Frederick I Barbarossa

   Successor to Conrad III (q.v.) as king of Germany (q.v.) from 1152-1190; crowned western emperor in 1155. Frederick competed with Manuel I Komnenos (q.v.) for control over Italy and Hungary (qq.v.). Manuel I's invasion of southern Italy in 1155 failed in the face of stiff resistance by Norman king William I of Sicily (qq.v.). In 1158 Manuel I withdrew from Italy, signing a treaty with William I that recognized Frederick I as their mutual enemy. At this point, all Manuel could do was to try to keep Frederick I from annexing all ofItaly. However, Frederick's intervention in northern Italy became a quagmire that ended in his defeat by the league of Lombard towns at the battle of Legnano on 29 May 1176. Frederick also attempted to control Hungary (q.v.), but Manuel I countered in 1163 by betrothing his daughter Maria to Bela III (q.v.), who was given the Greek name Alexios. Frederick's relations with Byzantium (q.v.) deteriorated further during the Third Crusade, when Isaac II (qq.v.) made a treaty with Saladin (q.v.) to impede Frederick's army once it entered Byzantine territory. Frederick occupied Philoppopolis, then Adrianople (qq.v.), forcing Isaac II to cave in and transport Frederick and his troops to Asia Minor (q.v.). There, in Isauria (q.v.), Frederick drowned while crossing a stream.

Historical Dictionary of Byzantium . .

Look at other dictionaries:

  • Frederick I (Barbarossa) — • German King and Roman Emperor (1123 1190) Catholic Encyclopedia. Kevin Knight. 2006 …   Catholic encyclopedia

  • Frederick I (Barbarossa) — (c. 1122–90)    Monarch.    Frederick was the nephew of Emperor Conrad III and was elected King of Germany in 1152 on his uncle’s death. He was anxious to restore the rights of the German monarchy and, to this end, he issued a proclamation of… …   Who’s Who in Christianity

  • Frederick I, Holy Roman Emperor — Frederick I Barbarossa [Meaning Redbeard .] (1122 ndash; 10 June 1190) was elected King of Germany at Frankfurt on 4 March 1152 and crowned in Aachen on 9 March, crowned King of Italy at Pavia in 1154, and finally crowned Holy Roman Emperor by… …   Wikipedia

  • Frederick I —     Frederick I (Barbarossa)     † Catholic Encyclopedia ► Frederick I (Barbarossa)     German King and Roman Emperor, son of Frederick of Swabia (d. 1147) and Judith, daughter of Henry the Black; born c. 1123; died 10 June, 1190. Connected… …   Catholic encyclopedia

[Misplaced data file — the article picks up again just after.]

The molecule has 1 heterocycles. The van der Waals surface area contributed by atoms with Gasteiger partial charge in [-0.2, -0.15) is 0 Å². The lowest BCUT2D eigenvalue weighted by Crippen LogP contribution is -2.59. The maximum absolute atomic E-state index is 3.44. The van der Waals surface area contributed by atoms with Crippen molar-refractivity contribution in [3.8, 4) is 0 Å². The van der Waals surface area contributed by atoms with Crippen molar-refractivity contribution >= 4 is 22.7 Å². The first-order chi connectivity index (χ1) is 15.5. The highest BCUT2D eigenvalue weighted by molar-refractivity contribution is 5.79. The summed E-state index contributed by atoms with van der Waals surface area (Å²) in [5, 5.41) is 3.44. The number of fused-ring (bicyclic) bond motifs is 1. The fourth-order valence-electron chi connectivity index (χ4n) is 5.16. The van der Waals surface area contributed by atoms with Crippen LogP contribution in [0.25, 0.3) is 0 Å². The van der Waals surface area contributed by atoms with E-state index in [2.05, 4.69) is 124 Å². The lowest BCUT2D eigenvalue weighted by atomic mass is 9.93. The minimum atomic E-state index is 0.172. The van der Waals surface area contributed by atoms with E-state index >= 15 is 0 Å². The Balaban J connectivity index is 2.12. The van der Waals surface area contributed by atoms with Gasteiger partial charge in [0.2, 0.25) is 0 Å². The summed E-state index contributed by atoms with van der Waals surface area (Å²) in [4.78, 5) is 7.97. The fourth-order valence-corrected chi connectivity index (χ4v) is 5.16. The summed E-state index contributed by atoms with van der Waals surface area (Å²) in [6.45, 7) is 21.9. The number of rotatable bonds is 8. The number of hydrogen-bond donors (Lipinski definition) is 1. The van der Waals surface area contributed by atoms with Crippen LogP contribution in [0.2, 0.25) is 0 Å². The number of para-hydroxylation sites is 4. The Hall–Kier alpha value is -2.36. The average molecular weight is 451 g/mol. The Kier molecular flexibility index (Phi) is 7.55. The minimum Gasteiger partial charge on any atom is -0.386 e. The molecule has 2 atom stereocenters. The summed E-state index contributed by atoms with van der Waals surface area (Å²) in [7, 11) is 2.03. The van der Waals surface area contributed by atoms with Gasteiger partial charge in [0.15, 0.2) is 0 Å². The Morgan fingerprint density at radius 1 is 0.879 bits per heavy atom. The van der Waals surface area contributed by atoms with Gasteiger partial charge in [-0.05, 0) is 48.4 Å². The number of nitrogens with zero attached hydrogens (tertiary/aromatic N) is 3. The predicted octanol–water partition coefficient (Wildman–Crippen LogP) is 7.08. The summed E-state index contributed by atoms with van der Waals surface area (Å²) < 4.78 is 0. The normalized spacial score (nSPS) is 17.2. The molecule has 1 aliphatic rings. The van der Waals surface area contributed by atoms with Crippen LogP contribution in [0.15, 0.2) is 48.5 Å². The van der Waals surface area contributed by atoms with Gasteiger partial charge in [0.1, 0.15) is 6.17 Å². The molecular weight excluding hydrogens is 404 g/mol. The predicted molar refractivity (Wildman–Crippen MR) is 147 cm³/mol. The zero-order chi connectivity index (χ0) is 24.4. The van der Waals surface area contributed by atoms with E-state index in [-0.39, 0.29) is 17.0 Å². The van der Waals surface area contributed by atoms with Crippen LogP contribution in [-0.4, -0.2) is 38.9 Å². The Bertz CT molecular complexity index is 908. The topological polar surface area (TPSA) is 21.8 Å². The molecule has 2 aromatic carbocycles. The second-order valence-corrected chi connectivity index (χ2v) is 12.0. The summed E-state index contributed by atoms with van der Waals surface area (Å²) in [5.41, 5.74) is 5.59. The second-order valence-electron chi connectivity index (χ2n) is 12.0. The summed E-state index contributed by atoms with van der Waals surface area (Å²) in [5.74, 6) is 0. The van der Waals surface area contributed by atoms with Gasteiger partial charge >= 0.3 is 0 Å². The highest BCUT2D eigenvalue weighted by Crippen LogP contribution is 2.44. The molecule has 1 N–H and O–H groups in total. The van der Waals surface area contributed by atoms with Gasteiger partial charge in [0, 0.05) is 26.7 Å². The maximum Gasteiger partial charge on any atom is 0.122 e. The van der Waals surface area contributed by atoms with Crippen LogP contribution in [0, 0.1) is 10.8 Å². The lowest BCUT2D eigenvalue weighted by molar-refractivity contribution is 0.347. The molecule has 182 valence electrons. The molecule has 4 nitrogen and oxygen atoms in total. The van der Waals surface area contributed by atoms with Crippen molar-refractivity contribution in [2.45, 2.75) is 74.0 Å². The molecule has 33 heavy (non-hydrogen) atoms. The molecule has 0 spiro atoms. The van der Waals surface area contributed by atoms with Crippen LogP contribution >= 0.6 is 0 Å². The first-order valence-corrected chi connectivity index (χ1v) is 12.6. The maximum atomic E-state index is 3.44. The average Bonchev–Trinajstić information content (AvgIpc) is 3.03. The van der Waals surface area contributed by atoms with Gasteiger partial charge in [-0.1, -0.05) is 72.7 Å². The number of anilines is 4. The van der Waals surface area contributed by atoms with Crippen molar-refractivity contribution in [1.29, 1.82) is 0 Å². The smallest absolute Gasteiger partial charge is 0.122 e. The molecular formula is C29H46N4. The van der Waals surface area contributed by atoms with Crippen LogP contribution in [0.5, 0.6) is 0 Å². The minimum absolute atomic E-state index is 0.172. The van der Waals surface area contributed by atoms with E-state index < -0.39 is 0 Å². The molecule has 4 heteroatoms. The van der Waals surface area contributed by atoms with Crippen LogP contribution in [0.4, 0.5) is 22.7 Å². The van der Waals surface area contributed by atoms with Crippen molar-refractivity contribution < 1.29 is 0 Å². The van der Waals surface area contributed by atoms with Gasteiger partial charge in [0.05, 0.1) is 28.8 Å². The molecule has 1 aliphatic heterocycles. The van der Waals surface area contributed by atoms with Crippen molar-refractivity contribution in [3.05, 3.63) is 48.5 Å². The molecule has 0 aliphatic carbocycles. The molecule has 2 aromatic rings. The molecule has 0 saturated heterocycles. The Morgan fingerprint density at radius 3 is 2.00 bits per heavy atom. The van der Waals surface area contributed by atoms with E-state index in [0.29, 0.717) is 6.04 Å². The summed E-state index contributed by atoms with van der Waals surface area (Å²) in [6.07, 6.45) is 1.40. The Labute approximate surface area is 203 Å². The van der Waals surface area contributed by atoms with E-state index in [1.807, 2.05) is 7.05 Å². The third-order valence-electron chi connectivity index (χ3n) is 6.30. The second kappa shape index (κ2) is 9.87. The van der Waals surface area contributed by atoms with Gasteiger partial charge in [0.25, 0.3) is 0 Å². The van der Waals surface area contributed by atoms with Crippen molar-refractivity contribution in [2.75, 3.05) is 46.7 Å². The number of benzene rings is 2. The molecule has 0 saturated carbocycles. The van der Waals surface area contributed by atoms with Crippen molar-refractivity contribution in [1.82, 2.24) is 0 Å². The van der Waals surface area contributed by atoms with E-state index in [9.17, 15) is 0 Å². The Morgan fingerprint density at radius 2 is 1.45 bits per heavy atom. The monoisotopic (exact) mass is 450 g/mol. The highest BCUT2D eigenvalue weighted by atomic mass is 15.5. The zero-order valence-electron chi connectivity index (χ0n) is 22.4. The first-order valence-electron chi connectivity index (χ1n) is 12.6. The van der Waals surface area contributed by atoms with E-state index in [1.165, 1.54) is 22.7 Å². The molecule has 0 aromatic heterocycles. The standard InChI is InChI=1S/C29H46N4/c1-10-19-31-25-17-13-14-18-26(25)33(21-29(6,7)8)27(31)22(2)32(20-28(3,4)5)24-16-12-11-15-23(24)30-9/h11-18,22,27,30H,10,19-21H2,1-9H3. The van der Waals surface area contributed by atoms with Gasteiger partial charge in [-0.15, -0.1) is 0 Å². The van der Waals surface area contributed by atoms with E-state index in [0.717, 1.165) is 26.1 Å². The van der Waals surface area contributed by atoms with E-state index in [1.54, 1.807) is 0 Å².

• Frederick II, Duke of Swabia — Frederick II (1090 ndash; 6 April 1147), called the One Eyed, was the second Hohenstaufen duke of Swabia from 1105. He was the eldest son of Frederick I and Agnes. He succeeded his father in 1105. In 1121 he married Judith of Bavaria, a member of …   Wikipedia

  • Barbarossa — (Italian: Red Beard ) may refer to:* Barbarossa, nickname of three famous people in history: ** Frederick I (Barbarossa) (1122 1190) ** Barbarossa I (c. 1474 1518), an Ottoman Turkish privateer and Bey of Algiers ** Barbarossa (Ottoman admiral)… …   Wikipedia

  • Frederick VI, Duke of Swabia — Frederick VI of Hohenstaufen (1167 ndash; January 20 1191) was duke of Swabia from 1170 to his death at the siege of Acre. He was the third son of Frederick III Barbarossa and Beatrice I, Countess of Burgundy and brother of Henry VI, Holy Roman… …   Wikipedia

  • Frederick V, Duke of Swabia — Frederick V of Hohenstaufen (1164 ndash; 1170) was duke of Swabia from 1167 to his death. He was the eldest son of Frederick III Barbarossa and Beatrice I, Countess of also*Dukes of Swabia family tree …   Wikipedia

  • Frederick II — 1. See Frederick I (def. 2). 2. ( Frederick the Great ) 1712 86, king of Prussia 1740 86 (son of Frederick William I). * * * I German Friedrich known as Frederick the Great born Jan. 24, 1712, Berlin died Aug. 17, 1786, Potsdam, near Berlin King… …   Universalium

  • Frederick Barbarossa — noun Holy Roman Emperor from 1152 to 1190; conceded supremacy to the pope; drowned leading the Third Crusade (1123 1190) • Syn: ↑Frederick I, ↑Barbarossa • Instance Hypernyms: ↑Holy Roman Emperor …   Useful english dictionary

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